Detailed advise and images on how to plant spring bulbs

  Of all the spring bulbs snowdrops can sometimes be tricky to get started, How to plant and grow snowdrops.

Caring for spring bulbs FAQ

 Should I dead head bulbs?

Dead heading bulbs after flowering, that is removing the spent flower heads, directs the plant's energies back into the bulb to make next year's bulb. It is a good idea to dead head daffodils for this reason but not all spring bulbs, see below. Remove only the flower head and no more.

Can I remove the old foliage after flowering?

The spent foliage on daffodils can look messy, but should not be removed, or knotted, as the foliage is needed to make a good bulb for the following year. The RHS recommend 6 weeks between flowering and foliage removal for daffodils and other spring bulbs. Other bulbs such as Fritillaria meleagris (snake's head fritillary) and Galanthus (snowdrop) which will self seed are best not dead headed to allow the seeds to form and be distributed.

Should I feed spring flowering bulbs?

Yes, but not when they are in flower; earlier when the shoots first appear. If growing bulbs in containers include slow release fertiliser in the potting medium.

Why didn't my bulbs flower?

 This happens sometimes and it's disappointing not to get the spring show you were expecting. This can occur for several reasons more information about why bulbs don't flower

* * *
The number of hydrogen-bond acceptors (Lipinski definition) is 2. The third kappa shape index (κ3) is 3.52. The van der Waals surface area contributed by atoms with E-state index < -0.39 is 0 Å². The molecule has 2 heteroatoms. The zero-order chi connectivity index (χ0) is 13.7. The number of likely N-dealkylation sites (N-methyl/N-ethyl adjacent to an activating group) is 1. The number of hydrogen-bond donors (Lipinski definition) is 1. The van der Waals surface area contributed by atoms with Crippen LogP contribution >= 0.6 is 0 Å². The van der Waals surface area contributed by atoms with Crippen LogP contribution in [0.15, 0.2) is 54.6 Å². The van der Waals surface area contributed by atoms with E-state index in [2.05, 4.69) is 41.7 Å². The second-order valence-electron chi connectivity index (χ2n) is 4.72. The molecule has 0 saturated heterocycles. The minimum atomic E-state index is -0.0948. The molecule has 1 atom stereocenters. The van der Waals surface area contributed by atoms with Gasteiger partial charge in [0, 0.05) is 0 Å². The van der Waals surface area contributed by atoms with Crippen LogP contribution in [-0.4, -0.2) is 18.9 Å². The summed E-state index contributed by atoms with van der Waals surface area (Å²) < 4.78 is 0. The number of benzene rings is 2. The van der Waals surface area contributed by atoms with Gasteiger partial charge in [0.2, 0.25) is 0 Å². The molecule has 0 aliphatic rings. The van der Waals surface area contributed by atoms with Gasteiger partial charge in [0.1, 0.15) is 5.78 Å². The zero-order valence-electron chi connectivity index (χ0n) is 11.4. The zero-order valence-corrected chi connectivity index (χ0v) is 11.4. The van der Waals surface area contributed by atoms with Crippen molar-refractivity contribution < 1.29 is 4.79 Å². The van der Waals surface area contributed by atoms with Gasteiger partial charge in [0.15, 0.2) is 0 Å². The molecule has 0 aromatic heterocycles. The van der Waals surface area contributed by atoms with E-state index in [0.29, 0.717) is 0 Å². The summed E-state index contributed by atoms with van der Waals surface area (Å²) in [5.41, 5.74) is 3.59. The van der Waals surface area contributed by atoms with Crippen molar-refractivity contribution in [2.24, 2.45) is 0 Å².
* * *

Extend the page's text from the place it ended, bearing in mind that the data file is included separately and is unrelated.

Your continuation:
Planting snowdrops 'in the green'

Some bulbs can be more difficult to establish, such as snowdrops, Galanthus and an easier (although more expensive method) is to plant them 'in the green' which means to buy and plant snowdrops in flower, or just after flowering. If planted this way snowdrops should be purchased and transplanted as quickly as possible, watered well and if they show signs of distress, wilting, remove some of the foliage. Planting this way can be as good an alternative to buying bulbs in the Autumn. More information about planting and growing Snowdrops.

Scented Narcissus are amongst the loveliest of  fragrant spring bulbs.

Scented Narcissus are amongst the loveliest of fragrant spring bulbs.

Fritillaria meleagris, the Snake's Head Fritallaria looks beautiful naturalised in grass and will grow in damp conditions.

Dog tooth violet

Erythronium this is E. den canis known as dog tooth violet very delicate and pretty lovely on a grassy bank.


Hyacinths a long lasting and highly scented flowering bulb. They will return the following year and the only maintenance is a little staking to support the flower heads.

Snow drop

Snowdrops latin name Galanthus is the very earliest of the spring bulbs. They make a lovely display but need some attention to get snowdrops growing.

Bluebell in natural setting

Bluebells Hyacinthoides non-scripta is the English bluebell and look at their best planted on mass in woodland setting. One word of warning is that they can be invasive and plant with care.